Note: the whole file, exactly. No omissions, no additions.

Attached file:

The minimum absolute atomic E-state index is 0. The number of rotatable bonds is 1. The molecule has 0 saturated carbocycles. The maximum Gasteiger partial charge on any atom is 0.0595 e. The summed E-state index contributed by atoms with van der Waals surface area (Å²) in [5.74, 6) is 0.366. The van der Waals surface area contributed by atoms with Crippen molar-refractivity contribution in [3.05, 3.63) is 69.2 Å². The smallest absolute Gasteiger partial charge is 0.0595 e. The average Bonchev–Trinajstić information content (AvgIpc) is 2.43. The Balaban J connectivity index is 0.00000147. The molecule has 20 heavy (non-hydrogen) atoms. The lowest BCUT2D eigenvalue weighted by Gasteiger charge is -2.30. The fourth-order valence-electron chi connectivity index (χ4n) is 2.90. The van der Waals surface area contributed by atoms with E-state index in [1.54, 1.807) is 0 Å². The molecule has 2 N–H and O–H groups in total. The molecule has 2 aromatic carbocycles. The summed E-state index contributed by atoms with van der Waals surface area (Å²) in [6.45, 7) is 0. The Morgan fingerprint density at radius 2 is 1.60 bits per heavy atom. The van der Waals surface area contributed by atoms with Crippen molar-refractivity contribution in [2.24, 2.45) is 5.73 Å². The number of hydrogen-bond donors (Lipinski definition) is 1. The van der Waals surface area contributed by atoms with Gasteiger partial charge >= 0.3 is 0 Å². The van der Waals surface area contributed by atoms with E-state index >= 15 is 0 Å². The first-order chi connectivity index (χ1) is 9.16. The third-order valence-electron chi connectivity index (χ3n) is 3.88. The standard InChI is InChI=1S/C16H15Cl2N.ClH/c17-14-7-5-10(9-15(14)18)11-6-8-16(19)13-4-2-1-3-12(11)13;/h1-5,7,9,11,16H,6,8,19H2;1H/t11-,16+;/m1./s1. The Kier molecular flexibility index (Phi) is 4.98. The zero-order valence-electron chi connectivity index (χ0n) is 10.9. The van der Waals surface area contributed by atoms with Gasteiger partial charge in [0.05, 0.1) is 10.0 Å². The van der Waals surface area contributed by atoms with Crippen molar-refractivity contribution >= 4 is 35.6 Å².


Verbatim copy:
The minimum absolute atomic E-state index is 0. The number of rotatable bonds is 1. The molecule has 0 saturated carbocycles. The maximum Gasteiger partial charge on any atom is 0.0595 e. The summed E-state index contributed by atoms with van der Waals surface area (Å²) in [5.74, 6) is 0.366. The van der Waals surface area contributed by atoms with Crippen molar-refractivity contribution in [3.05, 3.63) is 69.2 Å². The smallest absolute Gasteiger partial charge is 0.0595 e. The average Bonchev–Trinajstić information content (AvgIpc) is 2.43. The Balaban J connectivity index is 0.00000147. The molecule has 20 heavy (non-hydrogen) atoms. The lowest BCUT2D eigenvalue weighted by Gasteiger charge is -2.30. The fourth-order valence-electron chi connectivity index (χ4n) is 2.90. The van der Waals surface area contributed by atoms with E-state index in [1.54, 1.807) is 0 Å². The molecule has 2 N–H and O–H groups in total. The molecule has 2 aromatic carbocycles. The summed E-state index contributed by atoms with van der Waals surface area (Å²) in [6.45, 7) is 0. The Morgan fingerprint density at radius 2 is 1.60 bits per heavy atom. The van der Waals surface area contributed by atoms with Crippen molar-refractivity contribution in [2.24, 2.45) is 5.73 Å². The number of hydrogen-bond donors (Lipinski definition) is 1. The van der Waals surface area contributed by atoms with Gasteiger partial charge >= 0.3 is 0 Å². The van der Waals surface area contributed by atoms with E-state index >= 15 is 0 Å². The first-order chi connectivity index (χ1) is 9.16. The third-order valence-electron chi connectivity index (χ3n) is 3.88. The standard InChI is InChI=1S/C16H15Cl2N.ClH/c17-14-7-5-10(9-15(14)18)11-6-8-16(19)13-4-2-1-3-12(11)13;/h1-5,7,9,11,16H,6,8,19H2;1H/t11-,16+;/m1./s1. The Kier molecular flexibility index (Phi) is 4.98. The zero-order valence-electron chi connectivity index (χ0n) is 10.9. The van der Waals surface area contributed by atoms with Gasteiger partial charge in [0.05, 0.1) is 10.0 Å². The van der Waals surface area contributed by atoms with Crippen molar-refractivity contribution >= 4 is 35.6 Å².